May 23, 2012

Coping with Obsessions and Rituals in Aspergers Kids

One of the hallmarks of Aspergers and High-Functioning Autism is the development of obsessive thinking and the performing of ritual behaviors done to reduce stress and anxiety. This type of behavior can later meet the criteria in adulthood for obsessive-compulsive disorder.

Aspergers children often have an obsessive interest in a particular subject -- and very little interest in much else. They may obsessively seek information about maps or clocks or some other topic. They may also be very inflexible in their habits and may rigidly adhere to certain routines or rituals. These obsessions and compulsions are believed to be biological in origin. This means that it is very difficult to go to therapy or just talk the individual out of the rituals.
Even so, there is some evidence to suggest that cognitive-behavioral therapy may help control some of the behaviors and makes the child aware of ways to recognize when the behavior is occurring so as to stop it before it occurs. This kind of therapy, in general, can be helpful for children, teens and adults with Aspergers because it focuses on concrete behavioral and “thought” changes necessary to function on a day-to-day basis.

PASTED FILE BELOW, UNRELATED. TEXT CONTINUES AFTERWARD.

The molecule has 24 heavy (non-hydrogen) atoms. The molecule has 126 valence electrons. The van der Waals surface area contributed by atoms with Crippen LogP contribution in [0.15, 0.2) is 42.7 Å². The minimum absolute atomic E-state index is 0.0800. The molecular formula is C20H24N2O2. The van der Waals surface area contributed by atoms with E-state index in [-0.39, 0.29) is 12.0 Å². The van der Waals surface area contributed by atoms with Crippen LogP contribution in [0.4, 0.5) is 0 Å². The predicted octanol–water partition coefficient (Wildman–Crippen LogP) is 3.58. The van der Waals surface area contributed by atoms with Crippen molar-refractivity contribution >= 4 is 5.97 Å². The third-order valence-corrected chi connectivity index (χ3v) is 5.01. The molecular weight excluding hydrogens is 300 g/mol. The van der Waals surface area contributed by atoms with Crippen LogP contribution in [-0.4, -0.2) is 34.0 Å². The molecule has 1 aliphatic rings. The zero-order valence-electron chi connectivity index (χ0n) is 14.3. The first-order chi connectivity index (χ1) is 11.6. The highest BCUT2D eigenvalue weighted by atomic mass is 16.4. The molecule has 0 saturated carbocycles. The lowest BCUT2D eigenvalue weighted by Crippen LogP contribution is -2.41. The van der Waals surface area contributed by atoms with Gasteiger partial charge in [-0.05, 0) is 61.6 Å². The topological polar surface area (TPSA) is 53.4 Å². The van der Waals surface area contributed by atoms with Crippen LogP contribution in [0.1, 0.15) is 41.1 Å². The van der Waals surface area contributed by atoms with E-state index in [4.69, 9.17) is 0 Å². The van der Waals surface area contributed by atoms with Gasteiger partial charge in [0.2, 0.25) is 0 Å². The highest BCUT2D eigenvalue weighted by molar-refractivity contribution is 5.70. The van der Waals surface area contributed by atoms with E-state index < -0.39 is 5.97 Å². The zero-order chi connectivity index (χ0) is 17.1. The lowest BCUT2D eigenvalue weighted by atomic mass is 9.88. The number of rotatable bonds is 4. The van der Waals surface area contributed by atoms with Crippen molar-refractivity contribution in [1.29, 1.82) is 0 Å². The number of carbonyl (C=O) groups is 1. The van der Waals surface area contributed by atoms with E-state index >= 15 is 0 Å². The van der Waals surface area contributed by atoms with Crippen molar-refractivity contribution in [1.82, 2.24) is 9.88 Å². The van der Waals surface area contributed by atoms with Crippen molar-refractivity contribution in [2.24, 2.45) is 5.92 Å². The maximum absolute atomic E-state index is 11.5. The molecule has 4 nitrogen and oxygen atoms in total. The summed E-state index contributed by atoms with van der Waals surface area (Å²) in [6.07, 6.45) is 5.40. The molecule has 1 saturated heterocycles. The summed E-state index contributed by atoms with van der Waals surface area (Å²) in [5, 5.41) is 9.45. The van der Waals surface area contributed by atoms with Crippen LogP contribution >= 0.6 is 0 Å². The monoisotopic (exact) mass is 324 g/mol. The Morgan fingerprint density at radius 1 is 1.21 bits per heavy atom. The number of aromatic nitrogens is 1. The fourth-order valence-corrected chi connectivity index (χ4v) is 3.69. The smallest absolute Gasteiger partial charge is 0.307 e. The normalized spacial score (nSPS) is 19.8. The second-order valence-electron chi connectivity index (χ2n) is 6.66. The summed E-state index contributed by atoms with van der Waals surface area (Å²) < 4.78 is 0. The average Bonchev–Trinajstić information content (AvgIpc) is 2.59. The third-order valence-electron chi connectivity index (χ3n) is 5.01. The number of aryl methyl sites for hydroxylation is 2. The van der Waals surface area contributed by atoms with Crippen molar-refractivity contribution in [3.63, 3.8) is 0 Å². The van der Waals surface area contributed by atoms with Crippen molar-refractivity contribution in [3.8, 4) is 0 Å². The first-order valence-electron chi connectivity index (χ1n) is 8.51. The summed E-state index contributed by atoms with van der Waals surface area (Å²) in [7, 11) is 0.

Parents may need to simply be supportive of the child who so rigidly hangs onto rituals she doesn’t understand. Unless the child has done a lot of therapy, it takes a great deal of effort to fight the rituals, nor does it help to punish the child for them.
There are medications, often used in obsessive compulsive disorder, that can take the edge off of the ritual behavior and obsessions, especially when used along with cognitive behavioral therapy. No medication is without side effects, and the improvement may not be complete.

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